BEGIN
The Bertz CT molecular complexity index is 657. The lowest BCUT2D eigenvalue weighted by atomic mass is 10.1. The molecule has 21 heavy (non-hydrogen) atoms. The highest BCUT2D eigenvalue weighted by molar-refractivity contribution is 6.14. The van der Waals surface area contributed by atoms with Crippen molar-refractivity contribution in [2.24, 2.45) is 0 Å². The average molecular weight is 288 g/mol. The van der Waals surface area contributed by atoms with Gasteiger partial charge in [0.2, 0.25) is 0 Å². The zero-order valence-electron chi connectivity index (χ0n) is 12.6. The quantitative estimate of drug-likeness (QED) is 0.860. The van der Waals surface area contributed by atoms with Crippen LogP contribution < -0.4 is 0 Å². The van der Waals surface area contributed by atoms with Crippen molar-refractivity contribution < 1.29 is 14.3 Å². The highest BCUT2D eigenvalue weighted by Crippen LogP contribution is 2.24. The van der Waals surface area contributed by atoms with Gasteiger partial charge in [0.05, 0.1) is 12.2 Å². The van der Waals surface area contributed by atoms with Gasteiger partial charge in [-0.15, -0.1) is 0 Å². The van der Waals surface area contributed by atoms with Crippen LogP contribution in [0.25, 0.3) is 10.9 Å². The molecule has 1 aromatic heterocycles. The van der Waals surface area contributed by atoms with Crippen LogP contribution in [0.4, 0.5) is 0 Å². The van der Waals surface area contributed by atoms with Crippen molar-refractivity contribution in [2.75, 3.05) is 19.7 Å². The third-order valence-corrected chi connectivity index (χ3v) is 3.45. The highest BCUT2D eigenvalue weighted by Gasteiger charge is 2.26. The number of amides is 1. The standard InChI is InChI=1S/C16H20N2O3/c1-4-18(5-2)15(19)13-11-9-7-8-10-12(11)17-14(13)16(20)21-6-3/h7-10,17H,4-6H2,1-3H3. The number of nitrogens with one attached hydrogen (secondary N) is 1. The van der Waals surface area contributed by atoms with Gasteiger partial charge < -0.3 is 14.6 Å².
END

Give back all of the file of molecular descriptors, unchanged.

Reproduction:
The Bertz CT molecular complexity index is 657. The lowest BCUT2D eigenvalue weighted by atomic mass is 10.1. The molecule has 21 heavy (non-hydrogen) atoms. The highest BCUT2D eigenvalue weighted by molar-refractivity contribution is 6.14. The van der Waals surface area contributed by atoms with Crippen molar-refractivity contribution in [2.24, 2.45) is 0 Å². The average molecular weight is 288 g/mol. The van der Waals surface area contributed by atoms with Gasteiger partial charge in [0.2, 0.25) is 0 Å². The zero-order valence-electron chi connectivity index (χ0n) is 12.6. The quantitative estimate of drug-likeness (QED) is 0.860. The van der Waals surface area contributed by atoms with Crippen LogP contribution < -0.4 is 0 Å². The van der Waals surface area contributed by atoms with Crippen molar-refractivity contribution < 1.29 is 14.3 Å². The highest BCUT2D eigenvalue weighted by Crippen LogP contribution is 2.24. The van der Waals surface area contributed by atoms with Gasteiger partial charge in [0.05, 0.1) is 12.2 Å². The van der Waals surface area contributed by atoms with Gasteiger partial charge in [-0.15, -0.1) is 0 Å². The van der Waals surface area contributed by atoms with Crippen LogP contribution in [0.25, 0.3) is 10.9 Å². The molecule has 1 aromatic heterocycles. The van der Waals surface area contributed by atoms with Crippen LogP contribution in [0.4, 0.5) is 0 Å². The van der Waals surface area contributed by atoms with Crippen molar-refractivity contribution in [2.75, 3.05) is 19.7 Å². The third-order valence-corrected chi connectivity index (χ3v) is 3.45. The highest BCUT2D eigenvalue weighted by Gasteiger charge is 2.26. The number of amides is 1. The standard InChI is InChI=1S/C16H20N2O3/c1-4-18(5-2)15(19)13-11-9-7-8-10-12(11)17-14(13)16(20)21-6-3/h7-10,17H,4-6H2,1-3H3. The number of nitrogens with one attached hydrogen (secondary N) is 1. The van der Waals surface area contributed by atoms with Gasteiger partial charge < -0.3 is 14.6 Å².